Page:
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KUNR Today: Historic COVID mission ends for Nev. Guard, Hispanic vaccination rates lag across region

A syringe extracts a vaccine out of a glass bottle. It's being held by two gloved hands.
Lucia Starbuck
/
KUNR Public Radio

Read or listen to the morning news headlines for Monday, March 28, 2022.

Nevada National Guard learned key lessons from COVID fight
By The Associated Press

Nevada's National Guard leaders learned some valuable lessons from the more than 700 days guardsmen and women were activated to help combat COVID-19. Col. Brett Compston served as Nevada's incident commander at the Division of Emergency Management and helped oversee the more than 1,400 troops who assisted in the effort. It was its largest and longest state activation ever in response to a domestic emergency.

Compston says it was probably the greatest crisis they've faced in the last 100 years other than World War II. He told reporters this week he's confident the experience will make them better prepared to deal with future crises.

Hispanic vaccination rates lag across region 
By Madelyn Beck, Mountain West News Bureau

Hispanic communities in our region have some of the nation’s lowest vaccination numbers, depending on the state. A recent Kaiser Family Foundation analysis found Hispanic vaccination rates were only 42% in Idaho and Colorado, tying for the second lowest rate in the country, above only South Dakota. This doesn’t surprise Sam Byrd, director of the Center for Community and Justice in Idaho.

He said hesitancy and access have long been challenges when vaccinating his community, but he said monetary incentives have worked, and other outreach efforts are continuing in his state.

“Staff have been out to dairies. We’ve been out, ya know, we’re mobile. We’re not going to wait. We go to where they are knowing that that level of hesitancy exists out there,” Byrd said.

There are also continuing national efforts through groups like Hispanic Access Foundation, which is working with faith leaders in places like Las Vegas and Denver. They want to provide easy access to vaccine information, in both Spanish and English, so people don’t have to rely on social media.

The national rate for Hispanic vaccinations is 64%, slightly higher than for whites. In Nevada, that rate is 59%.

California education reformer Marion Joseph dies at 95
By The Associated Press

Marion Joseph, whose advocacy for phonics-based reading changed the way California children learned to read, has died. Family members say she died Thursday at 95. Joseph was a former top adviser to state Superintendent of Public Instruction Wilson Riles. She began her advocacy work when her grandson was having trouble reading.

At the time, schools were applying a literacy theory called whole language approach, which uses literature as a teaching tool and emphasizes learning through the context of words. Joseph began compiling research that showed children learned better by breaking down words phonetically and sounding out the words. Her advocacy led state lawmakers to pass a bill that mandated the use of phonics in reading instruction.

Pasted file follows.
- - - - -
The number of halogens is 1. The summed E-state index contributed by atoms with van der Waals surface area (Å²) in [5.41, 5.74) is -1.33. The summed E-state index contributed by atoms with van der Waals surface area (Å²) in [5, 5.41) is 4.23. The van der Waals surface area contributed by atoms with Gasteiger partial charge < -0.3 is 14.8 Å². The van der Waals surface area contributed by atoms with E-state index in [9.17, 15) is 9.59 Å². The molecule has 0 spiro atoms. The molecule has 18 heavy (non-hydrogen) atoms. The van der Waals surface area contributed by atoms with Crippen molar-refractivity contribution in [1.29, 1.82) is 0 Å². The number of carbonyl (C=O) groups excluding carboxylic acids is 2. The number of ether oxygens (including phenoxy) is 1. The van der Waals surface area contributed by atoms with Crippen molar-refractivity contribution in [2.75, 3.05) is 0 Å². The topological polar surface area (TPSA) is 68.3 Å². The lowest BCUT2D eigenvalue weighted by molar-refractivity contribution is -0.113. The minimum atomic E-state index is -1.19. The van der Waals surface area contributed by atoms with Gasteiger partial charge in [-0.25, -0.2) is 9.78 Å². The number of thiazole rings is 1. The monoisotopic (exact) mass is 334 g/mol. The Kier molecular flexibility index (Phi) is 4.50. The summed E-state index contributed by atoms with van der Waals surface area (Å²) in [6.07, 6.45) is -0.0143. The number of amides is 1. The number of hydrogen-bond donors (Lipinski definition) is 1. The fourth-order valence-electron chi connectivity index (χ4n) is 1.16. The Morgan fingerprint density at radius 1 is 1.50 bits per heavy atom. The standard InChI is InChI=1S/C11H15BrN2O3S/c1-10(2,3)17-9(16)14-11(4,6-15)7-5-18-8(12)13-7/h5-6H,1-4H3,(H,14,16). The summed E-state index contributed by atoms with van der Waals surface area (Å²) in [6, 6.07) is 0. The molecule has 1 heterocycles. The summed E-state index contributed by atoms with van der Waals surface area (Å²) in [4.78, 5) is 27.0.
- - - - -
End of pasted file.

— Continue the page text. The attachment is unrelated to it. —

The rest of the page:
California schools prepare to spot post-break COVID-19 cases
By The Associated Press

California's 7 million students and school employees are getting free at-home COVID-19 tests to help prevent outbreaks at their school when they return from spring break. Gov. Gavin Newsom's office says Saturday the state has shipped or delivered more than 14.3 million antigen tests, enough for two tests per person, to counties and school districts.

The massive push to limit infections and avoid classroom closures after the break is part of the state's "endemic" approach to the coronavirus which emphasizes prevention over mandated masking and business shutdowns. The state lifted the mask mandate in schools on March 12, almost exactly two years after shutting down schools in many districts to prevent COVID-19's spread.

Environmental groups sue Interior Department for records on oil and gas leases
Robyn Vincent, Mountain West News Bureau

Environmental groups are suing the Interior Department for failing to release public records related to federal oil and gas leases.

The complaint comes on the heels of the Interior’s announcement to resume oil and gas leasing on federal lands following a court ruling. Attorney Barbara Chillcott filed the suit in a Montana federal court for groups that include the Center for Biological Diversity and WildEarth Guardians. Her clients requested documents related to an Interior report on the leases.

“We were concerned when we read the report that there was a disconnect between what we heard from the administration in terms of the urgent action needed to respond to the climate crisis,” Chillcott said.

Chillcott says the report focused on fiscal reforms rather than how oil and gas leases are contributing to the climate crisis. Her clients want more info on the report because they say it flies in the face of President Biden’s environmental promises.

The Interior Department declined to comment on the complaint.

Office: Fallon man arrested in disappearance of Nevada woman
By The Associated Press

Northern Nevada authorities say a Fallon man has been arrested on suspicion of kidnapping in the disappearance of an 18-year-old Fernley woman missing since March 12. The Lyon County Sheriff's Office said 41-year-old Troy Driver was arrested Friday in the disappearance of Naomi Irion and that she remained missing. The office said deputies and assisting agencies also impounded a pickup truck "that was possibly involved."

Irion was last seen when a masked man wearing a hooded sweatshirt man got into her vehicle outside a Walmart store in Fernley. A law firm that provides public-defender services for Lyon County did not immediately respond to inquiries Saturday seeking comment on Driver's behalf.

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